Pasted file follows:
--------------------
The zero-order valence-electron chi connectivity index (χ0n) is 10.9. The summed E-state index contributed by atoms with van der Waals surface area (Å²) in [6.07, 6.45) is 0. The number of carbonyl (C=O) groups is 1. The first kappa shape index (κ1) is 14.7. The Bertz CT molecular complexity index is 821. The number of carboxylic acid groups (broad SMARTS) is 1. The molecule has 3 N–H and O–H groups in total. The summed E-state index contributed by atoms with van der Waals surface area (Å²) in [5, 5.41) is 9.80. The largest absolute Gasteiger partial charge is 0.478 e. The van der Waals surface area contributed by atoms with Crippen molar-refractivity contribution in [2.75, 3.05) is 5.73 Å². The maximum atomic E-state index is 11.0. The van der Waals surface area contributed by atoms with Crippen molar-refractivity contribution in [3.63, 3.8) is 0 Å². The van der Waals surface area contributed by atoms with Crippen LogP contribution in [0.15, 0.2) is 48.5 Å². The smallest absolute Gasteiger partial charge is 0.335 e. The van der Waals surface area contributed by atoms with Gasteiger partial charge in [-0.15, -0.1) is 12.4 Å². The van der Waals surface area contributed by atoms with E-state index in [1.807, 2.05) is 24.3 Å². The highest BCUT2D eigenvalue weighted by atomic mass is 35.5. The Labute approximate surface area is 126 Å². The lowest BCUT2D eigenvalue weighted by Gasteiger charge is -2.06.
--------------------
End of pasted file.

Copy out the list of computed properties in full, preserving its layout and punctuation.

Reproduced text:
The zero-order valence-electron chi connectivity index (χ0n) is 10.9. The summed E-state index contributed by atoms with van der Waals surface area (Å²) in [6.07, 6.45) is 0. The number of carbonyl (C=O) groups is 1. The first kappa shape index (κ1) is 14.7. The Bertz CT molecular complexity index is 821. The number of carboxylic acid groups (broad SMARTS) is 1. The molecule has 3 N–H and O–H groups in total. The summed E-state index contributed by atoms with van der Waals surface area (Å²) in [5, 5.41) is 9.80. The largest absolute Gasteiger partial charge is 0.478 e. The van der Waals surface area contributed by atoms with Crippen molar-refractivity contribution in [2.75, 3.05) is 5.73 Å². The maximum atomic E-state index is 11.0. The van der Waals surface area contributed by atoms with Crippen molar-refractivity contribution in [3.63, 3.8) is 0 Å². The van der Waals surface area contributed by atoms with Crippen LogP contribution in [0.15, 0.2) is 48.5 Å². The smallest absolute Gasteiger partial charge is 0.335 e. The van der Waals surface area contributed by atoms with Gasteiger partial charge in [-0.15, -0.1) is 12.4 Å². The van der Waals surface area contributed by atoms with E-state index in [1.807, 2.05) is 24.3 Å². The highest BCUT2D eigenvalue weighted by atomic mass is 35.5. The Labute approximate surface area is 126 Å². The lowest BCUT2D eigenvalue weighted by Gasteiger charge is -2.06.